1. A Fruit Sanitizer, Controlled Atmosphere and an Antimicrobial Oil Were Found to be Effective Against Citrus Canker: Citrus canker, caused by a bacterium, reduces marketability of citrus fruit due to blemishes, and subjects the fruit to quarantine in that Florida citrus cannot be shipped to other citrus-growing areas. The most effective sanitizer, essential oil, coating and storage atmosphere will be combined to create a systems approach that is lethal to the canker bacteria, but that does not impair fruit quality so that the quarantine can be rescinded. The first step in this process was demonstrated for the sanitizer, peroxyacetic acid, which eliminated citrus canker on fruit surfaces and packing lines. Canker bacteria still survived in wound sites on fruit, however. A controlled atmosphere of low oxygen and high carbon dioxide combined with mild heat significantly reduced canker bacteria on fruit, including in wound sites. This was followed by the successful testing of an antimicrobial oil, found to be effective against the canker bacteria in a Petri plate, to also be effective in commercial application to whole fruit. Complete elimination of the canker bacteria on citrus fruit leaving the packinghouse would result in allowed shipment of citrus fruit to other citrus growing areas, both domestically and abroad.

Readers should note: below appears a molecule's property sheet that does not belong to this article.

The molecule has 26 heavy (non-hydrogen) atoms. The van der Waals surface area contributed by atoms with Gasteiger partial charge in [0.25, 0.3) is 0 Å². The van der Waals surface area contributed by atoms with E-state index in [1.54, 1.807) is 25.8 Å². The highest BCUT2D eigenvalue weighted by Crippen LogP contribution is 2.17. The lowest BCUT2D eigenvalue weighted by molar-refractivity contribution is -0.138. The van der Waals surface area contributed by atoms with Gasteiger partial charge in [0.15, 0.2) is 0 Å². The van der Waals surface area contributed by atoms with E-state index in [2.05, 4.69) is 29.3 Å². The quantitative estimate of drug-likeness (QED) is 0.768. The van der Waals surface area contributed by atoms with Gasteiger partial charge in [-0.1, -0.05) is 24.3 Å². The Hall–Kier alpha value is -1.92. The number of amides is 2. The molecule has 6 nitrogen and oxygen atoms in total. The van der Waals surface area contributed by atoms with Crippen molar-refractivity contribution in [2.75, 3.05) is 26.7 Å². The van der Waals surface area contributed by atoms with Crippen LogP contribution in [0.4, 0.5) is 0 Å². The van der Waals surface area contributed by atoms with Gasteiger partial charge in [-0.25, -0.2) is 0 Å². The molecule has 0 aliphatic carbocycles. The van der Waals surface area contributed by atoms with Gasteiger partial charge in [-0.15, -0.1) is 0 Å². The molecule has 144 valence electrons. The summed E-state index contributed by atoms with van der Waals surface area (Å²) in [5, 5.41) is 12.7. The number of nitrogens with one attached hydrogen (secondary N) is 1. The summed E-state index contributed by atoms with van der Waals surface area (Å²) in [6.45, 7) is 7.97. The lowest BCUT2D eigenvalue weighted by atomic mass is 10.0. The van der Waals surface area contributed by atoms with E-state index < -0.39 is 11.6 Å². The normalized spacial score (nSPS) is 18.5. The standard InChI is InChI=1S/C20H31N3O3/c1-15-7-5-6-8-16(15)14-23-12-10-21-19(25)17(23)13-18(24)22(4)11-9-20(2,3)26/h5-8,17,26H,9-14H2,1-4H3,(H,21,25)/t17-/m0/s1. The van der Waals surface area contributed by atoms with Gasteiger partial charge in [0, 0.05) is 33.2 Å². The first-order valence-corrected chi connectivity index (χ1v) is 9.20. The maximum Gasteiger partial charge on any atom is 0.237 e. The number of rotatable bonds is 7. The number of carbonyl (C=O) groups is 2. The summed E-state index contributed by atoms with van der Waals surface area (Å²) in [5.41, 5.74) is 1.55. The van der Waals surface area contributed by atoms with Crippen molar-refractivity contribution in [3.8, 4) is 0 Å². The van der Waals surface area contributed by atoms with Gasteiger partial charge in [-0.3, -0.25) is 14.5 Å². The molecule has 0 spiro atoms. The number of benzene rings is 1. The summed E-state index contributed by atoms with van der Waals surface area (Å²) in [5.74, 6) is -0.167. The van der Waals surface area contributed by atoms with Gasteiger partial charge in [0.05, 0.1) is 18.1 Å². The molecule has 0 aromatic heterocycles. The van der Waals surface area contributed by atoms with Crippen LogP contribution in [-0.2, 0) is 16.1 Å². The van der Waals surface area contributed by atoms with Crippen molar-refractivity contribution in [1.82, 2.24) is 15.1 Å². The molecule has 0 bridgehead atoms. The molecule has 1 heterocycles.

5.Significant Activities that Support Special Target Populations
Work on citrus canker elimination from citrus fruit benefits the small citrus fresh fruit grower in rural Florida by lifting the quarantine on their fruit that prevents shipment to other citrus-growing areas.

Work on tropical fruits benefits the small rural and often woman or minority-owned farms in south Florida.


6.Technology Transfer

Number of New Patent Applications Filed1

Review Publications
Bai, J., Wu, P., Manthey, J., Goodner, K., Baldwin, E. 2009. Effect of harvest maturity on quality of fresh-cut pear salad. Postharvest Biology and Technology. 51:250-256.

Narciso, J.A. 2009. A simple method for screening antimicrobial compounds with application to plant disease and fruit quality. Letters in Applied Microbiology. 48:548-553.

Sood, P., Ference, C., Narciso, J., Exteberria, E. 2009. Laser etching: A novel technology to label Florida grapefruit. HortTechnology. 19(3):504-510.

Yin, X., Bai, J., Seavert, C.F. 2009. Pear responses to split fertigation and band placement of nitrogen and phosphorus. HortTechnology. 19(3):586-592.

Last Modified: 7/23/2014